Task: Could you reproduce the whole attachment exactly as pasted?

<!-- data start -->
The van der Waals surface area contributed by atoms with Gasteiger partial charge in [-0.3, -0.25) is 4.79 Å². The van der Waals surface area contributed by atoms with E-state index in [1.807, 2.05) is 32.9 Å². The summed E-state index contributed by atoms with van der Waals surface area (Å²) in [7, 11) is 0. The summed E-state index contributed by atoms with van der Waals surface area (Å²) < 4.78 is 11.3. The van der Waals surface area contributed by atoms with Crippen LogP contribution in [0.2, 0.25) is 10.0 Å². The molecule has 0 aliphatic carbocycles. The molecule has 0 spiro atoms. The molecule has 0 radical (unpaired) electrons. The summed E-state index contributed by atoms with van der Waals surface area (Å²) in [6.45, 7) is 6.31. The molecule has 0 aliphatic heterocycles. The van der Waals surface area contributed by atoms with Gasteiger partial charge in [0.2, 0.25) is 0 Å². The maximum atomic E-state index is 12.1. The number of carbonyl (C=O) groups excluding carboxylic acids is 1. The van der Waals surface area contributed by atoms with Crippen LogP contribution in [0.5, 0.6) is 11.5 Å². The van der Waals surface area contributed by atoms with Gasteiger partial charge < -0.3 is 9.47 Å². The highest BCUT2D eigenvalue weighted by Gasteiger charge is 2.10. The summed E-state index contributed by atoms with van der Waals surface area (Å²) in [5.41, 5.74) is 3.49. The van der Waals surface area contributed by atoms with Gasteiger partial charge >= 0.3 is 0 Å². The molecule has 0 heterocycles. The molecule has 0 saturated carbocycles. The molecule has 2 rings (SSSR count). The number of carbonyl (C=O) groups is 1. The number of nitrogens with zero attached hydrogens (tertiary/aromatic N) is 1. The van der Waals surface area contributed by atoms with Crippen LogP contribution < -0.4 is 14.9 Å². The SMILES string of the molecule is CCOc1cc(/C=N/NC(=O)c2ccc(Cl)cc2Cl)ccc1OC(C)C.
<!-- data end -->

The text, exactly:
The van der Waals surface area contributed by atoms with Gasteiger partial charge in [-0.3, -0.25) is 4.79 Å². The van der Waals surface area contributed by atoms with E-state index in [1.807, 2.05) is 32.9 Å². The summed E-state index contributed by atoms with van der Waals surface area (Å²) in [7, 11) is 0. The summed E-state index contributed by atoms with van der Waals surface area (Å²) < 4.78 is 11.3. The van der Waals surface area contributed by atoms with Crippen LogP contribution in [0.2, 0.25) is 10.0 Å². The molecule has 0 aliphatic carbocycles. The molecule has 0 spiro atoms. The molecule has 0 radical (unpaired) electrons. The summed E-state index contributed by atoms with van der Waals surface area (Å²) in [6.45, 7) is 6.31. The molecule has 0 aliphatic heterocycles. The van der Waals surface area contributed by atoms with Gasteiger partial charge in [0.2, 0.25) is 0 Å². The maximum atomic E-state index is 12.1. The number of carbonyl (C=O) groups excluding carboxylic acids is 1. The van der Waals surface area contributed by atoms with Crippen LogP contribution in [0.5, 0.6) is 11.5 Å². The van der Waals surface area contributed by atoms with Gasteiger partial charge < -0.3 is 9.47 Å². The highest BCUT2D eigenvalue weighted by Gasteiger charge is 2.10. The summed E-state index contributed by atoms with van der Waals surface area (Å²) in [5.41, 5.74) is 3.49. The van der Waals surface area contributed by atoms with Gasteiger partial charge >= 0.3 is 0 Å². The molecule has 0 heterocycles. The molecule has 0 saturated carbocycles. The molecule has 2 rings (SSSR count). The number of carbonyl (C=O) groups is 1. The number of nitrogens with zero attached hydrogens (tertiary/aromatic N) is 1. The van der Waals surface area contributed by atoms with Crippen LogP contribution < -0.4 is 14.9 Å². The SMILES string of the molecule is CCOc1cc(/C=N/NC(=O)c2ccc(Cl)cc2Cl)ccc1OC(C)C.